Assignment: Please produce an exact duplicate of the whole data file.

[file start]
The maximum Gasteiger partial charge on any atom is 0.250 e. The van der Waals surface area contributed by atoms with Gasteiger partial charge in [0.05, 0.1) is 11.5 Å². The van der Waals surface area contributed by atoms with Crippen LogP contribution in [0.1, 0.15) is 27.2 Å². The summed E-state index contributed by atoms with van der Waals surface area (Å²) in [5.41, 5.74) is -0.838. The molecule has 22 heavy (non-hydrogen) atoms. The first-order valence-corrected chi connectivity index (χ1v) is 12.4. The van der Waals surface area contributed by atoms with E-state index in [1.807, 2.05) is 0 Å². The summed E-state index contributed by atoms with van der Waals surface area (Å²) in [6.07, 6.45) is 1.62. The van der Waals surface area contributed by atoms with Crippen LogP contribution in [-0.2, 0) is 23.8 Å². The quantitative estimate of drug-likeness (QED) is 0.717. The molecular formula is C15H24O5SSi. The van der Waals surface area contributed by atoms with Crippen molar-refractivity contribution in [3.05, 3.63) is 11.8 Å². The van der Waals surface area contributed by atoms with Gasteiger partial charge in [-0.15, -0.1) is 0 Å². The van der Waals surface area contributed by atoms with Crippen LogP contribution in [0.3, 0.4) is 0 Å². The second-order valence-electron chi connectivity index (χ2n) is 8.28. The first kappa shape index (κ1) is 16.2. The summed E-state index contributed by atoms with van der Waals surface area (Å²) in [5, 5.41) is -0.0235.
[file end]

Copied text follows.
The maximum Gasteiger partial charge on any atom is 0.250 e. The van der Waals surface area contributed by atoms with Gasteiger partial charge in [0.05, 0.1) is 11.5 Å². The van der Waals surface area contributed by atoms with Crippen LogP contribution in [0.1, 0.15) is 27.2 Å². The summed E-state index contributed by atoms with van der Waals surface area (Å²) in [5.41, 5.74) is -0.838. The molecule has 22 heavy (non-hydrogen) atoms. The first-order valence-corrected chi connectivity index (χ1v) is 12.4. The van der Waals surface area contributed by atoms with E-state index in [1.807, 2.05) is 0 Å². The summed E-state index contributed by atoms with van der Waals surface area (Å²) in [6.07, 6.45) is 1.62. The van der Waals surface area contributed by atoms with Crippen LogP contribution in [-0.2, 0) is 23.8 Å². The quantitative estimate of drug-likeness (QED) is 0.717. The molecular formula is C15H24O5SSi. The van der Waals surface area contributed by atoms with Crippen molar-refractivity contribution in [3.05, 3.63) is 11.8 Å². The van der Waals surface area contributed by atoms with Gasteiger partial charge in [-0.15, -0.1) is 0 Å². The van der Waals surface area contributed by atoms with Crippen LogP contribution in [0.3, 0.4) is 0 Å². The second-order valence-electron chi connectivity index (χ2n) is 8.28. The first kappa shape index (κ1) is 16.2. The summed E-state index contributed by atoms with van der Waals surface area (Å²) in [5, 5.41) is -0.0235.